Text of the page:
Even if we were to address the Local's substantive arguments, we see no merits to them. First, it contends that the District Court erred in finding that there was an agreement because it argues that there were factual disputes over the existence of the agreement. However, it seems plain that the District Court committed no error in estopping the National from denying the existence of an agreement. The National had repeatedly asserted to the District Court that there was one. Based on the settlement, the National even had opposed the Local's motion to intervene. So, under either the de novo standard of review that the Local asserts applies, or the abuse of discretion standard that New Jersey contends applies, there was no error.

Lastly, the Local argues that the District Court erred in not conducting a fairness hearing under Binker. But the Binker court stated that there is no authority like Fed. R. Civ. P. Rule 23 which mandates a district court to make a fairness determination in an ADEA claim. Binker, 977 F.2d at 747. Likewise, we can find no such authority in a Title VII case. Relying on non-statutory prudential concerns, the Court stated that "settlement agreements, including those under the ADEA, are agreed to be subject to a universal standard, that of fairness, adequacy and reasonableness." Id. (internal quotations and citations omitted).

Again, the Local argues that since the National's action was a representative action akin to an action brought on behalf of employees by the EEOC, the District Court was obligated to make a fairness determination. For the same reason that we rejected the Local's arguments with respect to piggybacking, its argument that it was denied a fairness hearing, as required in class action cases, must be rejected. Moreover, unlike Binker, the National's action here did not preclude the Local from filing their own action. So, it seems that the prudential concerns that prompted the Binker court to obligate the District Court to make a fairness determination when an ADEA claim is brought by the EEOC are inapplicable in this Title VII action. We perceive no error of the District Court in failing to conduct a fairness hearing.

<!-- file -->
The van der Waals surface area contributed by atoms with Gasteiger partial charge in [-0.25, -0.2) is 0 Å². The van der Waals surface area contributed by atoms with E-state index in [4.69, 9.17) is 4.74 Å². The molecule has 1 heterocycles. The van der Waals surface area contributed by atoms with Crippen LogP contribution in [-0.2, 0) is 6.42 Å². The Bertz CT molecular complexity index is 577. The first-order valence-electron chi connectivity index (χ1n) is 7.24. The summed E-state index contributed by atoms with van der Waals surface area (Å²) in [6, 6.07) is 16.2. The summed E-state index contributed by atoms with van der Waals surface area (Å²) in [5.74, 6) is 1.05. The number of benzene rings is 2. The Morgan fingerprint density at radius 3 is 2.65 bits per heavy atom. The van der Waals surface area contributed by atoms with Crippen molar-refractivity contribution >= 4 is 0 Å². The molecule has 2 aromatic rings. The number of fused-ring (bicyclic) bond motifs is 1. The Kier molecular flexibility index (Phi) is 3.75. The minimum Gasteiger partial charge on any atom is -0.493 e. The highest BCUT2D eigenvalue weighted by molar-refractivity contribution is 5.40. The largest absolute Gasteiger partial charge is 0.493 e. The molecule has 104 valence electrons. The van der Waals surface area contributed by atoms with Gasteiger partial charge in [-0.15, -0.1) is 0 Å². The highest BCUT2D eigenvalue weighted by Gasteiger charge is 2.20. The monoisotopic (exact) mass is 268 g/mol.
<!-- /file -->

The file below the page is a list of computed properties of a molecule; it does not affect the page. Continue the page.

Accordingly, the Orders of the District Court dismissing the Local's complaint in intervention and enforcing the settlement between the National and New Jersey are affirmed. Costs taxed against the appellants.

 *

Hon. Yvette Kane, United States District Court for the Middle District of Pennsylvania, Sitting by Designation

 1

Local 1033 is a labor organization chartered by the National. Local 1033 represents approximately 6,000 New Jersey state governmental employees in Mercer County. The four individual named plaintiffs are all Local 1033 members

 2

The Magistrate Judge had rejected the National and New Jersey's argument that because both parties had submitted a joint stipulation of dismissal before the motion to intervene was filed, that the Local did not have any action in which it could intervene. New Jersey has not cross-appealed from either finding — (1) allowing intervention as of right; and (2) that the January 2000 joint stipulation of dismissal did not accomplish an automatic dismissal under Fed. R. Civ. P. Rule 41

 3

The National also separately appealed from the order enforcing the settlement agreement but withdrew from this appeal on the eve of oral argument scheduled in this court. However, the National continues to maintain its separate appeal from the August 2001 order

 4

The Local acknowledges that the "Local President Rae Roeder became aware of the EEOC's right-to-sue letter sometime in the spring of 1999, but the Local relied upon [the National] to file suit because the PAR program affected members of all of the locals." Further, it admitted that soon after the National filed its suit, "President Roeder obtained a copy of the complaint but did not have it reviewed by an attorney because she assumed it demanded all available remedies."